A new project using sonification turns astronomical images from Chandra and other telescopes into sound. As the cursor moves across the images, sounds represent the position and brightness of the sources in which each telescope plays a different instrument. Previously, users were able to to “listen” to the center of the Milky Way, the supernova Cassiopeia A and the “Pillars of Creation” as observed in X-ray, optical, and infrared light.
This time, astronomical data from three new objects have been translated into sound as part of a data sonification project. The Chandra Deep Field, the Cat’s Eye planetary nebula, and the Whirlpool Galaxy (Messier 51) are the latest objects to have their data turned into sounds. The data come from the Chandra X-ray Observatory as well as other NASA telescopes in space. Data sonification allows users to be able to hear information from cosmic objects as well as see it.
Chandra Deep Field
This is the deepest image ever taken in X-rays, representing over seven million seconds of Chandra observing time. For that reason, and because the observed field is in the southern hemisphere, astronomers call this region the “Chandra Deep Field South”. At first glance, this image may appear to be a view of stars. Rather, almost all these different colored dots are black holes or galaxies. Most of the former are supermassive black holes that reside at the centers of galaxies. In this data sonification, the colors dictate the tones as the bar moves from the bottom of the image to the top. More specifically, colors toward the red end of the rainbow are heard as low tones while colors towards purple are assigned to higher ones. Light that appears bright white in the image is heard as white noise. The wide range of musical frequencies represents the full range of X-ray frequencies collected by Chandra of this region. In the visual color image, this large frequency range in X-rays had to be compressed to be shown as red, green, and blue for low, medium, and high-energy X-rays. Played as sound, however, the full range of data can be experienced. As the piece scans upward, the stereo position of the sounds can help distinguish the position of the sources from left to right.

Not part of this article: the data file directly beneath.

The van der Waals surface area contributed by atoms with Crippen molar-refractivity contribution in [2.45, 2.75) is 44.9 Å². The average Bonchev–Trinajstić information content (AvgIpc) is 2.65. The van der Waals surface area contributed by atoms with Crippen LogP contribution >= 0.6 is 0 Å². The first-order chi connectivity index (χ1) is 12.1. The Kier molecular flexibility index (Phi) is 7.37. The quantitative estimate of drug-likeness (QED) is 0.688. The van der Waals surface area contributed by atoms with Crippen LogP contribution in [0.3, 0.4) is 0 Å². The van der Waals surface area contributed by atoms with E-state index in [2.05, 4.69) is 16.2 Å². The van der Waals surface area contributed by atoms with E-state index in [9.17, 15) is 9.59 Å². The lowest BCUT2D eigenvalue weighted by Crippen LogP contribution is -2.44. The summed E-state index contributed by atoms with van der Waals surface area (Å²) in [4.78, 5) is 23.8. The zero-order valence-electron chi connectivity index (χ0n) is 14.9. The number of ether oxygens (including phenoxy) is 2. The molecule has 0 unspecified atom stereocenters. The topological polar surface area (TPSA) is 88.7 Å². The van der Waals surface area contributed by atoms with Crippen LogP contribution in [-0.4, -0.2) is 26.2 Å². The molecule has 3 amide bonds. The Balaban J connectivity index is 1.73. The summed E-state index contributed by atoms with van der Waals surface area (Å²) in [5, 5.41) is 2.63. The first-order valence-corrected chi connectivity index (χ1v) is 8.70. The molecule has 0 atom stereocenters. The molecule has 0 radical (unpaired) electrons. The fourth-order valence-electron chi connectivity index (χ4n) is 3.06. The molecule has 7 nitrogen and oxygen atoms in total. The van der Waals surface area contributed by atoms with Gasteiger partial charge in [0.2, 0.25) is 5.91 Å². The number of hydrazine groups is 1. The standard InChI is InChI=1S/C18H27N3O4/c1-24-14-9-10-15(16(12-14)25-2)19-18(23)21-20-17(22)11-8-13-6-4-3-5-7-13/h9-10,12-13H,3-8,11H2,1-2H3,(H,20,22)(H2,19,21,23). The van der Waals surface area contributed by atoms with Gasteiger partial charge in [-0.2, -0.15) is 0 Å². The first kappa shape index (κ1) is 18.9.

Cat’s Eye Nebula
When a star like the Sun begins to run out of helium to burn, it will blow off huge clouds of gas and dust. These outbursts can form spectacular structures such as the one seen in the Cat’s Eye nebula. This image of the Cat’s Eye contains both X-rays from Chandra around the center and visible light data from the Hubble Space Telescope, which show the series of bubbles expelled by the star over time. To listen to these data, there is a radar-like scan that moves clockwise emanating from the center point to produce pitch. Light that is further from the center is heard as higher pitches while brighter light is louder. The X-rays are represented by a harsher sound, while the visible light data sound smoother. The circular rings create a constant hum, interrupted by a few sounds from spokes in the data. The rising and falling pitches that can be heard are due to the radar scan passing across the shells and jets in the nebula.
Messier 51 (M51) is perhaps better known by its nickname of the Whirlpool Galaxy because its face-on orientation to Earth reveals its wound-up spiral arms. This gives telescopes here a view of another spiral galaxy similar to our Milky Way, whose structure we cannot observe directly from our position within it. As with the Cat’s Eye, the sonification begins at the top and moves radially around the image in a clockwise direction. The radius is mapped to notes of a melodic minor scale. Each wavelength of light in the image obtained from NASA telescopes in space (infrared, optical, ultraviolet, and X-ray) is assigned to a different frequency range. The sequence begins with sounds from all four types of light, but then separately moves through the data from Spitzer, Hubble, GALEX, and Chandra. At wavelengths in which the spiral arms are prominent, the pitches creep upwards as the spiral reaches farther from the core. A constant low hum associated with the bright core can be heard, punctuated by short sounds from compact sources of light within the galaxy.
These sonifications of the Deep Field, Cat’s Eye and Whirlpool galaxy were led by the Chandra X-ray Center (CXC). The collaboration was driven by visualization scientist Dr. Kimberly Arcand (CXC), astrophysicist Dr. Matt Russo and musician Andrew Santaguida (both of the SYSTEM Sound project). Source: chandra.harvard.edu